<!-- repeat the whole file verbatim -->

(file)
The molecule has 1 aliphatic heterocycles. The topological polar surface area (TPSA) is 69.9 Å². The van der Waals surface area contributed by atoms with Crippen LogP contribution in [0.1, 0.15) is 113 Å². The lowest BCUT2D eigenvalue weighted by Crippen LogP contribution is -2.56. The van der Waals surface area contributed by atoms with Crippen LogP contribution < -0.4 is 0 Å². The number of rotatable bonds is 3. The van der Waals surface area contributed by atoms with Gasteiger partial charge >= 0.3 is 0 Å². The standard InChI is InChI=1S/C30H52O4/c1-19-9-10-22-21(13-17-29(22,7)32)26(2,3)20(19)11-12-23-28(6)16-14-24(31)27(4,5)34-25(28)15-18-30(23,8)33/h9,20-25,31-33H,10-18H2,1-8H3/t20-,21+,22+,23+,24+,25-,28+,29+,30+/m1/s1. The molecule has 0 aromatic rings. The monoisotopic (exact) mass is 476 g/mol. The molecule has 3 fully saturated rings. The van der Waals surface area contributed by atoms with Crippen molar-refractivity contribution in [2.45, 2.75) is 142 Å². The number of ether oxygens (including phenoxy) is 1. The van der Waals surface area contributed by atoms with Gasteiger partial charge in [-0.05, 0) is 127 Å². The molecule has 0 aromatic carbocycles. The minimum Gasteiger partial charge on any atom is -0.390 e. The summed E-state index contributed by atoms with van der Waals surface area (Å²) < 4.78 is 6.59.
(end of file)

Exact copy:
The molecule has 1 aliphatic heterocycles. The topological polar surface area (TPSA) is 69.9 Å². The van der Waals surface area contributed by atoms with Crippen LogP contribution in [0.1, 0.15) is 113 Å². The lowest BCUT2D eigenvalue weighted by Crippen LogP contribution is -2.56. The van der Waals surface area contributed by atoms with Crippen LogP contribution < -0.4 is 0 Å². The number of rotatable bonds is 3. The van der Waals surface area contributed by atoms with Gasteiger partial charge >= 0.3 is 0 Å². The standard InChI is InChI=1S/C30H52O4/c1-19-9-10-22-21(13-17-29(22,7)32)26(2,3)20(19)11-12-23-28(6)16-14-24(31)27(4,5)34-25(28)15-18-30(23,8)33/h9,20-25,31-33H,10-18H2,1-8H3/t20-,21+,22+,23+,24+,25-,28+,29+,30+/m1/s1. The molecule has 0 aromatic rings. The monoisotopic (exact) mass is 476 g/mol. The molecule has 3 fully saturated rings. The van der Waals surface area contributed by atoms with Crippen molar-refractivity contribution in [2.45, 2.75) is 142 Å². The number of ether oxygens (including phenoxy) is 1. The van der Waals surface area contributed by atoms with Gasteiger partial charge in [-0.05, 0) is 127 Å². The molecule has 0 aromatic carbocycles. The minimum Gasteiger partial charge on any atom is -0.390 e. The summed E-state index contributed by atoms with van der Waals surface area (Å²) < 4.78 is 6.59.